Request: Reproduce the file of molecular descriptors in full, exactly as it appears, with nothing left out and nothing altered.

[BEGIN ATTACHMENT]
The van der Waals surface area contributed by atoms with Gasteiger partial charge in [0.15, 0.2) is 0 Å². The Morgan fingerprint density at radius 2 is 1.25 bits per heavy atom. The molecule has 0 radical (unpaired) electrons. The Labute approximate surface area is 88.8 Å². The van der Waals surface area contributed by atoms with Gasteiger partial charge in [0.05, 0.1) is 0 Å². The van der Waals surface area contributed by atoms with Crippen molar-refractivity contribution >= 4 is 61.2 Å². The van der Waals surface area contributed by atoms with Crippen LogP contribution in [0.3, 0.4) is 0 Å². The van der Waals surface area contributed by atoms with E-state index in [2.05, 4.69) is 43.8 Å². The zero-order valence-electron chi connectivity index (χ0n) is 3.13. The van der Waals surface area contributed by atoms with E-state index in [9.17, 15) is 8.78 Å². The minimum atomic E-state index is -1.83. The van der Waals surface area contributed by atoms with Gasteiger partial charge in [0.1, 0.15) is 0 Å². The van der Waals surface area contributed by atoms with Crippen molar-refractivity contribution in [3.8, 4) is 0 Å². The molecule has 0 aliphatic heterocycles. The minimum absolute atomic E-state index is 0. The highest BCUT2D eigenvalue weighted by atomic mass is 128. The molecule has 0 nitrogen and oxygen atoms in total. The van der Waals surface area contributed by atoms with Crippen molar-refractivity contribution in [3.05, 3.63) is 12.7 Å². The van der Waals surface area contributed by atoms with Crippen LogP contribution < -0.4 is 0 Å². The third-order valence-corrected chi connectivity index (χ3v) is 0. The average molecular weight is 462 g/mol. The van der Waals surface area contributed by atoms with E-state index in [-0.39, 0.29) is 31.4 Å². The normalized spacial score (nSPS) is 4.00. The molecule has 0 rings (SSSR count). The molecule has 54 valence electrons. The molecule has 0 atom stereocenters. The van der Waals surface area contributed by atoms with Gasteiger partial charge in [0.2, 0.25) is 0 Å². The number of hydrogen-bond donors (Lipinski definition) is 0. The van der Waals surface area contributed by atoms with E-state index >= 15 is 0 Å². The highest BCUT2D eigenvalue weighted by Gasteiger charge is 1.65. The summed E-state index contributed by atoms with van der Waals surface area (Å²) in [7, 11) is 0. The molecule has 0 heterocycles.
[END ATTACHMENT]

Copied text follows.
The van der Waals surface area contributed by atoms with Gasteiger partial charge in [0.15, 0.2) is 0 Å². The Morgan fingerprint density at radius 2 is 1.25 bits per heavy atom. The molecule has 0 radical (unpaired) electrons. The Labute approximate surface area is 88.8 Å². The van der Waals surface area contributed by atoms with Gasteiger partial charge in [0.05, 0.1) is 0 Å². The van der Waals surface area contributed by atoms with Crippen molar-refractivity contribution >= 4 is 61.2 Å². The van der Waals surface area contributed by atoms with Crippen LogP contribution in [0.3, 0.4) is 0 Å². The van der Waals surface area contributed by atoms with E-state index in [2.05, 4.69) is 43.8 Å². The zero-order valence-electron chi connectivity index (χ0n) is 3.13. The van der Waals surface area contributed by atoms with E-state index in [9.17, 15) is 8.78 Å². The minimum atomic E-state index is -1.83. The van der Waals surface area contributed by atoms with Gasteiger partial charge in [0.1, 0.15) is 0 Å². The van der Waals surface area contributed by atoms with Crippen molar-refractivity contribution in [3.8, 4) is 0 Å². The molecule has 0 aliphatic heterocycles. The minimum absolute atomic E-state index is 0. The highest BCUT2D eigenvalue weighted by atomic mass is 128. The molecule has 0 nitrogen and oxygen atoms in total. The van der Waals surface area contributed by atoms with Crippen molar-refractivity contribution in [3.05, 3.63) is 12.7 Å². The van der Waals surface area contributed by atoms with Crippen LogP contribution < -0.4 is 0 Å². The third-order valence-corrected chi connectivity index (χ3v) is 0. The average molecular weight is 462 g/mol. The van der Waals surface area contributed by atoms with E-state index in [-0.39, 0.29) is 31.4 Å². The normalized spacial score (nSPS) is 4.00. The molecule has 0 rings (SSSR count). The molecule has 54 valence electrons. The molecule has 0 atom stereocenters. The van der Waals surface area contributed by atoms with Gasteiger partial charge in [0.2, 0.25) is 0 Å². The number of hydrogen-bond donors (Lipinski definition) is 0. The van der Waals surface area contributed by atoms with E-state index >= 15 is 0 Å². The highest BCUT2D eigenvalue weighted by Gasteiger charge is 1.65. The summed E-state index contributed by atoms with van der Waals surface area (Å²) in [7, 11) is 0. The molecule has 0 heterocycles.